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Not as the World Does

Date: Feb. 7, 2021

Author: Dan Bockenfeld

2 Corinthians 10:1-18

Key Verse: 2 Corinthians 10:3

For though we live in the world, we do not wage war as the world does.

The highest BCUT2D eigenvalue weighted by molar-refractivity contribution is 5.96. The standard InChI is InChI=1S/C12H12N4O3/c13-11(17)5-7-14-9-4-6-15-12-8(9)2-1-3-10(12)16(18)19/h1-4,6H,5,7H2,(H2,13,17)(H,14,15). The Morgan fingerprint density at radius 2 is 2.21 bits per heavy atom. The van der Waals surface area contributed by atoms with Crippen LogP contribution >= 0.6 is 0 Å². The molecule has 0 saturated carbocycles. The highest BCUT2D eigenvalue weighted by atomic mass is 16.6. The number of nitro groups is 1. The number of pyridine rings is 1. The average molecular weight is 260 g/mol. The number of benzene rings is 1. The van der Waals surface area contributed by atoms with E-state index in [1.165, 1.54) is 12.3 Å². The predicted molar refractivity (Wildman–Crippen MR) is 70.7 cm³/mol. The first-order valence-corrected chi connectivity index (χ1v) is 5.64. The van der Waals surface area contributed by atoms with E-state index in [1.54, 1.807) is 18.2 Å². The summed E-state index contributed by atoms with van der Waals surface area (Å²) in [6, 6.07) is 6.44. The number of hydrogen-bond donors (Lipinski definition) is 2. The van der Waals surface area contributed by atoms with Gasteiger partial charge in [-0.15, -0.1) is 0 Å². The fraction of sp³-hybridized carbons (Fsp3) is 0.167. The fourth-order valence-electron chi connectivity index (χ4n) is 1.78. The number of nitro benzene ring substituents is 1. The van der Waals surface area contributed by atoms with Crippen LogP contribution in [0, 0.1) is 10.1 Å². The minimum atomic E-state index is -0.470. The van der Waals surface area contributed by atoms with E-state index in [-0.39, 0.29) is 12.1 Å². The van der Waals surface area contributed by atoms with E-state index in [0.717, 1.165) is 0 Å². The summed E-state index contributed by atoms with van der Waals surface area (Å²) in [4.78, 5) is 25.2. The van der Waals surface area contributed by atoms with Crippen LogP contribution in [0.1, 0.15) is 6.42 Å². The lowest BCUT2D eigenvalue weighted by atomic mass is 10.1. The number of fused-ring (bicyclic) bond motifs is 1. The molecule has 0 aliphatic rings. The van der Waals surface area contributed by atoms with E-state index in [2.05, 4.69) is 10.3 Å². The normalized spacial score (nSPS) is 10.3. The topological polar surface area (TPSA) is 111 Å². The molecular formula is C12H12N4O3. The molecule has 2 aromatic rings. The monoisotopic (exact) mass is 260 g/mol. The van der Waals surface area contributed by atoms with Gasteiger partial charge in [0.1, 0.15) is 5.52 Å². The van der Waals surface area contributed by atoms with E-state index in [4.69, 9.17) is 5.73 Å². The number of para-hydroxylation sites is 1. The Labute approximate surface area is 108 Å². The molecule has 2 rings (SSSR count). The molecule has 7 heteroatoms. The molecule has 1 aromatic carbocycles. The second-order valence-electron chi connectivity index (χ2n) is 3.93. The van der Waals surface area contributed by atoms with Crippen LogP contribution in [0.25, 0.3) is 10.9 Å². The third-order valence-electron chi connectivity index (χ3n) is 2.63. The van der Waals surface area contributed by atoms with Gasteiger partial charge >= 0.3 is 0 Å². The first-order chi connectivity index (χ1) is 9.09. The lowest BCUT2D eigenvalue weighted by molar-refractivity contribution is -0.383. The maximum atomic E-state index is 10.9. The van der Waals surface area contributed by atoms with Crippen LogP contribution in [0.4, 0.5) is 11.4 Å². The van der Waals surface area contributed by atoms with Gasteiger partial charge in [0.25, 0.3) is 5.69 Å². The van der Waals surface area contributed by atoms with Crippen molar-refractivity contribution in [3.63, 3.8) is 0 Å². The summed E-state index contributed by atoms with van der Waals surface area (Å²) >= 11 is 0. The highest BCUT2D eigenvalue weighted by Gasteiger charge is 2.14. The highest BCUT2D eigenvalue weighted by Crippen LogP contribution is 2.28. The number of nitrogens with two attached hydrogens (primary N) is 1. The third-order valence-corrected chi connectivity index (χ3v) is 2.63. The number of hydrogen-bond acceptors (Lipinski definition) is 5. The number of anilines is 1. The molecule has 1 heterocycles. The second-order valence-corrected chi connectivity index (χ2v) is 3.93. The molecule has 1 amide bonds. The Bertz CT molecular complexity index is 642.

Growing up, I was an unusual child. Now, I wasn’t some outright weirdo, but there was something that was just different about me. I was a picky eater, but not your standard fare, either. Eating a hamburger or ground beef would cause me to throw up every single time. It wasn’t until I was in my twenties when I could successfully eat a hamburger. I disliked ketchup, peanuts, eggs and even cheese on pizza. I would pull all the toppings off and eat the bread and the sauce. I was an intellectual, so I was never interested in a lot of physical activity, but I wasn’t an outright nerd, either. I didn’t like video games, but I liked watching others play. I liked looking through atlases, especially historical ones, where I could see the geopolitical change over time. There were times where I would take a piece of paper and draw my own maps of fictional nations and change them as if history was unfolding on the page. I would cry when emotionally stressed and that earned me a reputation as a crybaby. I am the youngest out of all my cousins and never connected very well with any of them. They all lived in the same town for their entire lives, but my dad was in the army and we moved from place to place. My experiences were different, and my interests were different. Everywhere that I have gone and lived, I have had a sense of feeling different…unusual…odd. It has some benefits like seeing things differently than others, but it is also very isolating, and you can be misunderstood. That’s my own human differences and experiences. It is not that different, though, when the difference is from an ideological source. Christians have a tendency to be misunderstood and seem different. Paul experienced this even inside the church. He was different than people expected, so they took that to mean something, but the truth was different.